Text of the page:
Disseminated Intravascular Coagulation 
  • DIC, also called consumption coagulopathy, is a systemic process producing both thrombosis and hemorrhage. It consists of the following components:   
    • Exposure of blood to procoagulants such as tissue factor and cancer procoagulant  
    • Formation of fibrin within the circulation  
    • Fibrinolysis  
    • Depletion of clotting factors  
    • End-organ damage 
  • Purpura fulminans is a severe form of DIC resulting from thrombosis of extensive areas of the skin. 
Risk Factors 
  • Sepsis  
  • Trauma and tissue injury  and extensive surgery 
  • Drugs
  • PCC complex
  • Amphetamines
  • Transplant rejection
  • Obstetric complications like septic abortion,Abruptio placentae and Amniotic fluid embolism
  • Cancer
  • Fulminant hepatic failure 
  • Cirrhosis 
  • Severe allergic reactions 
  • Transfusion reactions
  • Miscellaneous
  • Interactions between coagulation and fibrinolytic pathways result in bleeding and thrombosis in the microcirculation in patients with DIC.  It leads to ischemic tissue damage leading to failure of multiple organs (especially lung, kidney, liver, and brain). Secondary fibrinolysis leads to vessel patency, fibrin degradation products (FDP), D-Dimer, diffuse bleeding , Red blood cell damage and hemolysis and consumption of platelets and coagulation factors
Clinical manifestations:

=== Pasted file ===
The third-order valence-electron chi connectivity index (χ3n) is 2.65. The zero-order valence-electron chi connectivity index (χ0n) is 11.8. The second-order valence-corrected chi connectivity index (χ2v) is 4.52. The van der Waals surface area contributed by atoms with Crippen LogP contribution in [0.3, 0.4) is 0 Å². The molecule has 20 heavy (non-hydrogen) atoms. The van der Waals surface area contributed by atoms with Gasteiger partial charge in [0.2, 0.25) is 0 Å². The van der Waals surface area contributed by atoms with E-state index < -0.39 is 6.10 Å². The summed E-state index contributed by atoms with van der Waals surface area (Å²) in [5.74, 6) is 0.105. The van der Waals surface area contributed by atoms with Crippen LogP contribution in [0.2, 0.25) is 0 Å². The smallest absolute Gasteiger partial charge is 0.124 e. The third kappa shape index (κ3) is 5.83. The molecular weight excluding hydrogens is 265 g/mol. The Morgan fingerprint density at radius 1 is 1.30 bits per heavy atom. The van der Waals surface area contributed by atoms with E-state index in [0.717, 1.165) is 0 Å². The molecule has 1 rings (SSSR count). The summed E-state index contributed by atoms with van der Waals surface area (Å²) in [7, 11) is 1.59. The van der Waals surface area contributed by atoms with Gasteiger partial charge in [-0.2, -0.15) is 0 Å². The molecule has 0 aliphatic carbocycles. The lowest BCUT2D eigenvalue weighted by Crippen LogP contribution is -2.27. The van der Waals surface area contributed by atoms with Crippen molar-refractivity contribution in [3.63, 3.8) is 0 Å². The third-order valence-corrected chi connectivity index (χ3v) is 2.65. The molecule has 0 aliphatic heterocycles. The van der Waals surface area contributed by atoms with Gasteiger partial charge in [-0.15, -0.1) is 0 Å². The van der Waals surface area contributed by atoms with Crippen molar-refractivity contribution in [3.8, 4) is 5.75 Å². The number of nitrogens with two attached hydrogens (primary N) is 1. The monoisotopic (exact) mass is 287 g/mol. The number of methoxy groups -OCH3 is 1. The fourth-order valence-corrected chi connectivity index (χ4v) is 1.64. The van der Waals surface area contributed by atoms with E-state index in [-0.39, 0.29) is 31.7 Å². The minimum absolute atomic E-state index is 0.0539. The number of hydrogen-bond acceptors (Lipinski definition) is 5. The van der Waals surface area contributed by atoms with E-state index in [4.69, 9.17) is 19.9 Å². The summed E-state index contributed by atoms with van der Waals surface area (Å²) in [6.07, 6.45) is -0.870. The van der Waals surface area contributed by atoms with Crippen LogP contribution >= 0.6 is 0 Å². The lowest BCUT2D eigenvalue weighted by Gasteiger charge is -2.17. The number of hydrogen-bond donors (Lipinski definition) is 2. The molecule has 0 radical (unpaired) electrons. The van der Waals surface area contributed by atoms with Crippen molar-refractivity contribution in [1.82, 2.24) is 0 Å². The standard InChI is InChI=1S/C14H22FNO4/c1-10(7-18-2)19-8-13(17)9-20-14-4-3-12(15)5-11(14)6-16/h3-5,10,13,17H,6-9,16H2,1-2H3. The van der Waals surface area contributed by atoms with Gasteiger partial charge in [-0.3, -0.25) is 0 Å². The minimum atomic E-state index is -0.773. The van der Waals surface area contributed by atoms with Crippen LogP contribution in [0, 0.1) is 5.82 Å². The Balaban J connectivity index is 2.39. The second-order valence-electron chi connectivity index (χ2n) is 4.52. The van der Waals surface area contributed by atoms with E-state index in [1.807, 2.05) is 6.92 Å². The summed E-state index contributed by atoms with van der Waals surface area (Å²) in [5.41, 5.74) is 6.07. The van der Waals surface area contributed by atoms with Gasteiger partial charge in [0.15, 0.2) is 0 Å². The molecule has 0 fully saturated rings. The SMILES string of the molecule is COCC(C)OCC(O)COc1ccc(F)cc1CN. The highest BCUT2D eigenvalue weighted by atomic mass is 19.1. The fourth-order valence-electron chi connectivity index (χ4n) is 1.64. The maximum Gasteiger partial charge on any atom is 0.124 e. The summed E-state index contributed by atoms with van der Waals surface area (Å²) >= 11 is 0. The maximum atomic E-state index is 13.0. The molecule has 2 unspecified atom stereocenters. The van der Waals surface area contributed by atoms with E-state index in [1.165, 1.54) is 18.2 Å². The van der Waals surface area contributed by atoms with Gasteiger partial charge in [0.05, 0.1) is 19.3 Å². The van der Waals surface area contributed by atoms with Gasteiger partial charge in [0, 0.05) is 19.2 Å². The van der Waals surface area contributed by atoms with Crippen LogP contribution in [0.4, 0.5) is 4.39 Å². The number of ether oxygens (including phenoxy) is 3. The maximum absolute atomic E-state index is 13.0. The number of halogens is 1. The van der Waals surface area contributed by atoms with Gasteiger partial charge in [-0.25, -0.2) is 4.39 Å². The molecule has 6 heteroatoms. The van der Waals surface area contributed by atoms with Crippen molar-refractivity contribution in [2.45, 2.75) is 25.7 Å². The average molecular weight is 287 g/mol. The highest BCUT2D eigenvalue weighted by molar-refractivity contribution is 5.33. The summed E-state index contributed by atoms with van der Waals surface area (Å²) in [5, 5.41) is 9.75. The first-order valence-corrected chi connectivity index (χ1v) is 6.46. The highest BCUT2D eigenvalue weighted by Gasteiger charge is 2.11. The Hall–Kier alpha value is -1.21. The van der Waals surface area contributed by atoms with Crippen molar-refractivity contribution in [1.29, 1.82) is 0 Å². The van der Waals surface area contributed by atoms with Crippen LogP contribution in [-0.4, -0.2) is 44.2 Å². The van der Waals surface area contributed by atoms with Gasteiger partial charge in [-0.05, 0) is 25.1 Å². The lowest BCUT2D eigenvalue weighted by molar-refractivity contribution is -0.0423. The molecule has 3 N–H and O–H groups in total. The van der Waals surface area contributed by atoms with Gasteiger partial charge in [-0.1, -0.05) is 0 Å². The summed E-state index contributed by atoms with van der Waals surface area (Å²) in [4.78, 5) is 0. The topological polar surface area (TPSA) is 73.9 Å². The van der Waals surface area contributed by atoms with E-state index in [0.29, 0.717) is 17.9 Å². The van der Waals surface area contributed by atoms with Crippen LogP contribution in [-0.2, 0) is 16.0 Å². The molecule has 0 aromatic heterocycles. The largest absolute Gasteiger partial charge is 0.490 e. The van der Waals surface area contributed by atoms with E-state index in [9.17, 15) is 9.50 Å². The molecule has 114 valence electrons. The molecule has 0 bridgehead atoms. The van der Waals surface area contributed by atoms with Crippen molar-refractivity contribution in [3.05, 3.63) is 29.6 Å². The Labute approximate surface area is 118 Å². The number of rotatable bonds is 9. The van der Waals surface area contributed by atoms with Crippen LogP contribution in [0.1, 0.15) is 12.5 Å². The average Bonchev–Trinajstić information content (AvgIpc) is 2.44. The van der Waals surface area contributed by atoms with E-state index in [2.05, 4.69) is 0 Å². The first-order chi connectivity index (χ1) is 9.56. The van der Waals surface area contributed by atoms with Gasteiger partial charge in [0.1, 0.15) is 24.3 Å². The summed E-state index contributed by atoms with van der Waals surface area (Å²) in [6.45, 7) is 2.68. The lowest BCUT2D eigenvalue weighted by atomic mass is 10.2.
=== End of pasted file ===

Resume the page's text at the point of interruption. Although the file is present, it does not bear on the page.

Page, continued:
1. Bleeding. May manifest as Petechiae, echymosis, GI bleed, bleeding from catheters.
  2. Renal dysfunction. Micro thrombosis of afferent arterioles may produce cortical ischemia or necrosis (renal thrombotic microangiopathy), and hypotension and/or sepsis can lead to acute tubular necrosis.   
  3. Hepatic dysfunction. Jaundice is common in patients with DIC and may be due both to liver disease and increased bilirubin production secondary to hemolysis. In addition, hepatocellular injury may be produced by sepsis and hypotension.   
  4. Respiratory dysfunction. Pulmonary hemorrhage with hemoptysis and dyspnea may result from damage to the pulmonary vascular endothelium. In addition, sepsis, trauma, and amniotic fluid embolism are causes of acute respiratory distress syndrome (ARDS) as well as DIC.  
  5. Shock.   
  6. Thromboembolism.   can cause bowel infarction, gangrene of fingers and toes. 
  7. Central nervous system involvement. These include coma, delirium, and transient focal neurologic symptoms. Microthrombi, hemorrhage, and hypoperfusion all may contribute. 
Differential Diagnosis 
  • Thrombotic thrombocytopenic purpura 
  • Heparin-induced thrombocytopenia 
  • Severe liver disease 
  • Hemolytic uremic syndrome 
  • Vasculitis 
Factor levels: